The stated goal of the Personal Genome Project, headed by George Church, is to get 100,000 people to give samples of their DNA and personal histories including environments in which they have lived, habits they have formed, and behaviors they exhibit, and consent for that information to be available to the public. The purpose of obtaining the information outside of the genetic sequence is for researchers to understand what influences the likelihood of developing a disease outside of genetics.
The participants of the project have their DNA sequenced and have a file created for them in the Personal Genome Project where other information is contained. Information from contexts outside of the DNA will be collected from sources such as electronic medical records, RNA, proteomes, metabolite measures, and imaging data.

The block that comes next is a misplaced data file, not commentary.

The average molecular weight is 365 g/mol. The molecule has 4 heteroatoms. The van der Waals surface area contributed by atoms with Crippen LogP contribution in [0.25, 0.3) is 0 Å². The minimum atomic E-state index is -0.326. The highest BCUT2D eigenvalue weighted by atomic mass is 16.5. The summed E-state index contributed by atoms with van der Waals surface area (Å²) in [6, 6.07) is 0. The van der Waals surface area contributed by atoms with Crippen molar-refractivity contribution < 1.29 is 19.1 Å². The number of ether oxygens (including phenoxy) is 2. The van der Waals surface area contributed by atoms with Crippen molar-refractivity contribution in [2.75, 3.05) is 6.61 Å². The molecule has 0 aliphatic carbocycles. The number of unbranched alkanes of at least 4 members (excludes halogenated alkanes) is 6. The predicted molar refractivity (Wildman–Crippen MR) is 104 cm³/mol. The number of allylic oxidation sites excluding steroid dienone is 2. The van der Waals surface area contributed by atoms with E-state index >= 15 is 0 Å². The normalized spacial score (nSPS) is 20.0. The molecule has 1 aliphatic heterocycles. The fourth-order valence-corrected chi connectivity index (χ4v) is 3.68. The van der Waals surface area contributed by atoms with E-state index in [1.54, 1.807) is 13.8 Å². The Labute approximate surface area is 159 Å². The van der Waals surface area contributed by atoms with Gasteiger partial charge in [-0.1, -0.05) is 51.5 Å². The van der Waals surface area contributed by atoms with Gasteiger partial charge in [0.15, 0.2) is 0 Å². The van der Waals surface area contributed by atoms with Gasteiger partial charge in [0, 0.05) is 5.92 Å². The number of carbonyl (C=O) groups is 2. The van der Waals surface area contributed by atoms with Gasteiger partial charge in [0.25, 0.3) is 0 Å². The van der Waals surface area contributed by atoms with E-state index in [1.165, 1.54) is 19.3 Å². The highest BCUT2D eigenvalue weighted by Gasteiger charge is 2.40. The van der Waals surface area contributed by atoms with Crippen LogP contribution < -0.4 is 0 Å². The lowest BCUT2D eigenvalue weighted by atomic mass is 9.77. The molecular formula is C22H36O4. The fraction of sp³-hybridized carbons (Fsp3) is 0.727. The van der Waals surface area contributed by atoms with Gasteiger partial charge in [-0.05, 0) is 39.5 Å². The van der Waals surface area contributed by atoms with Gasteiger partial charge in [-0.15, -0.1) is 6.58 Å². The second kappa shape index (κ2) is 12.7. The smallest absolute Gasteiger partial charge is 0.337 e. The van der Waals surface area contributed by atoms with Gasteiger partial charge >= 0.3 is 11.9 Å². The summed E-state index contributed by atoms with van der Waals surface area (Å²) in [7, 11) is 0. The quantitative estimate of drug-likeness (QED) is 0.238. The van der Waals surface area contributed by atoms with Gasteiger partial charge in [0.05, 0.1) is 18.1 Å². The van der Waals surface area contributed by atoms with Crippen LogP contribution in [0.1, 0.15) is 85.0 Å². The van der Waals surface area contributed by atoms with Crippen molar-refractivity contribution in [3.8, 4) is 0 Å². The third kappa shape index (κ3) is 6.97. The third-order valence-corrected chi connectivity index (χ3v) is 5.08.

To become participants in the project, people must first take an exam to show genetic literacy. Then there will be written data collection followed by the sample collection of the participants' DNA. The DNA is sent to a laboratory to have the exome sequenced, which will then be studied and researched by scientists involved in the project. The results and insights from the exome are then shared and made public.